Advertisement
Medical
Subscribe to Medical
View Sample

FREE Email Newsletter

New study throws into question long-held belief about depression

August 27, 2014 11:01 am | by EurekAlert! | News | Comments

New evidence puts into doubt the long-standing belief that a deficiency in serotonin — a chemical messenger in the brain — plays a central role in depression. In the journal ACS Chemical Neuroscience, scientists report that mice lacking the ability to make serotonin in their brains (and thus should have been "depressed" by conventional wisdom) did not show depression-like symptoms....

Herbert Irving Comprehensive Cancer Center awarded $18 million grant

August 27, 2014 10:58 am | by EurekAlert! | News | Comments

Outstanding basic research, a growing focus on translating discoveries into treatments, and a dedication to patient care have earned the Herbert Irving Comprehensive Cancer Center (HICCC) of Columbia University Medical Center (CUMC) and NewYork-Presbyterian Hospital an $18 million, five-year Cancer Center Support Grant from the National Cancer Institute (NCI)....

The roots of human altruism

August 27, 2014 10:38 am | by EurekAlert! | News | Comments

Scientists have long been searching for the factor that determines why humans often behave so selflessly. It was known that humans share this tendency with species of small Latin American primates of the family Callitrichidae (tamarins and marmosets), leading some to suggest that cooperative care for the young, which is ubiquitous in this family, was responsible for spontaneous helping behavior....

Advertisement

Gamblers are greedy bird-brains, University of Warwick research finds

August 27, 2014 10:34 am | by EurekAlert! | News | Comments

Gamblers are greedy bird-brains, University of Warwick research finds. Gamblers show the same tendencies as pigeons when they make risky decisions, new research has shown. Researchers, led by Dr Elliot Ludvig of the University of Warwick's Department of Psychology, conducted tests that found that both human gamblers and pigeons were 35% more likely to gamble for high-value than low-value rewards....

Preclinical development of tumor therapeutic agent starts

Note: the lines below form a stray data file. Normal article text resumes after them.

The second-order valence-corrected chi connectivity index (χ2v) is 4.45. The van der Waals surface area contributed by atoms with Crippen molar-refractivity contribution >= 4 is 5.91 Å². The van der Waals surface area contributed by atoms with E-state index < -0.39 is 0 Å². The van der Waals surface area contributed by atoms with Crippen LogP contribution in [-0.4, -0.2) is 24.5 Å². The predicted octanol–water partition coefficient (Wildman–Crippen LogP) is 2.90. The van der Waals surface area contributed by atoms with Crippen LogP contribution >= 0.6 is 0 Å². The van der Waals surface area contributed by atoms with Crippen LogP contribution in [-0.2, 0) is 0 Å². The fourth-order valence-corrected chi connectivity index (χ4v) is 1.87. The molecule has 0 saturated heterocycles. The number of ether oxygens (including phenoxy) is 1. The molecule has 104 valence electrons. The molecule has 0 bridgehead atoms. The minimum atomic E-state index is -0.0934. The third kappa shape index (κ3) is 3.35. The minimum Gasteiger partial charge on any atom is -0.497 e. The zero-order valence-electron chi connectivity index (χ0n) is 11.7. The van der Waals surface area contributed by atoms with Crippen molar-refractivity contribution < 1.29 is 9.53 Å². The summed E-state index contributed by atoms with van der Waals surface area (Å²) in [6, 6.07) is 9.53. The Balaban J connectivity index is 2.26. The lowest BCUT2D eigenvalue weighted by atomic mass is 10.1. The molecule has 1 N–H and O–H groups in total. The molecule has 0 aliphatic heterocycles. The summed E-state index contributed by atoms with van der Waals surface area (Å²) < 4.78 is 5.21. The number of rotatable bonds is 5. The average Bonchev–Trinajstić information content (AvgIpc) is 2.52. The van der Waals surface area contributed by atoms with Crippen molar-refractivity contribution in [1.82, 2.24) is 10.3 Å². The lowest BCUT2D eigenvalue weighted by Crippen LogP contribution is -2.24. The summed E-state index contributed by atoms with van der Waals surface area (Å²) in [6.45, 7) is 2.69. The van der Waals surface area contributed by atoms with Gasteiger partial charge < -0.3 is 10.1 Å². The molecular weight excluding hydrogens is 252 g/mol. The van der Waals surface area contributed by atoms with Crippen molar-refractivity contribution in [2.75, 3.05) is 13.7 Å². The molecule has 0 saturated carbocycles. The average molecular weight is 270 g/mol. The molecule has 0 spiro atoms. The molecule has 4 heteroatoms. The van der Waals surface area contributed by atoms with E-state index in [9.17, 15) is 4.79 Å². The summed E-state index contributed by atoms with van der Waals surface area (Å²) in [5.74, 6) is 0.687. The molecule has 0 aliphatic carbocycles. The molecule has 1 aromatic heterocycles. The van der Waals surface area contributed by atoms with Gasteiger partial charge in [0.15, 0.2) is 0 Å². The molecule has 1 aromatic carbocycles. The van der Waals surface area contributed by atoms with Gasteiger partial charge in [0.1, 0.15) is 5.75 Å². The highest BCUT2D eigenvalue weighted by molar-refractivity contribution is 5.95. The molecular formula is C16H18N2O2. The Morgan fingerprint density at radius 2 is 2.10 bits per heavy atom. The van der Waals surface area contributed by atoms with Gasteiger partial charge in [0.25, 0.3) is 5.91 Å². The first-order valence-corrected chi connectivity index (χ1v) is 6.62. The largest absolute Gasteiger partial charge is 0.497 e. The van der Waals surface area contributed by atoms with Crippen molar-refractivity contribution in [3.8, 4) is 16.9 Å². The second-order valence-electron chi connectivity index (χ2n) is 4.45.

August 27, 2014 10:23 am | by EurekAlert! | News | Comments

There is an urgent need for medical agents to treat metastatic tumors. In case of pancreatic cancer, one of the most aggressive types of cancer that is often detected late, 95% of the patients die within five years after the diagnosis. The KIT spinoff amcure develops tumor therapeutic agents that might reduce this mortality rate....

The thunder god vine, assisted by nanotechnology, could shake up future cancer treatment

August 27, 2014 10:18 am | by EurekAlert! | News | Comments

Hepatocellular carcinoma (HCC) is the second leading cause of cancer-associated death worldwide. These regrettably poor prognoses are due to the difficulty in treating this cancer using conventional chemotherapeutic drugs such as doxorubicin, epirubicin, cisplatin, 5-fluorouracil, etoposide or combinations therein....

Sleep apnea treatment is effective for older people

August 27, 2014 9:33 am | by EurekAlert! | News | Comments

Continuous positive airway pressure is effective at treating sleep apnoea in older people, a new study has found. Obstructive sleep apnoea (OSA) is a condition where the walls of the throat relax and narrow during sleep, interrupting normal breathing and causing profound sleepiness....

Collaboration aims to reduce, treat vision problems in astronauts

August 27, 2014 9:17 am | by EurekAlert! | News | Comments

To reduce and better treat spaceflight-induced visual impairment, University of Houston (UH) optometrists are collaborating on a NASA study that examines ocular changes seen in a number of astronauts. The research, developed by Heidelberg Engineering, uses Spectralis® Optical Coherence Tomography (OCT), which is a technique for obtaining subsurface images of translucent or opaque materials....

Advertisement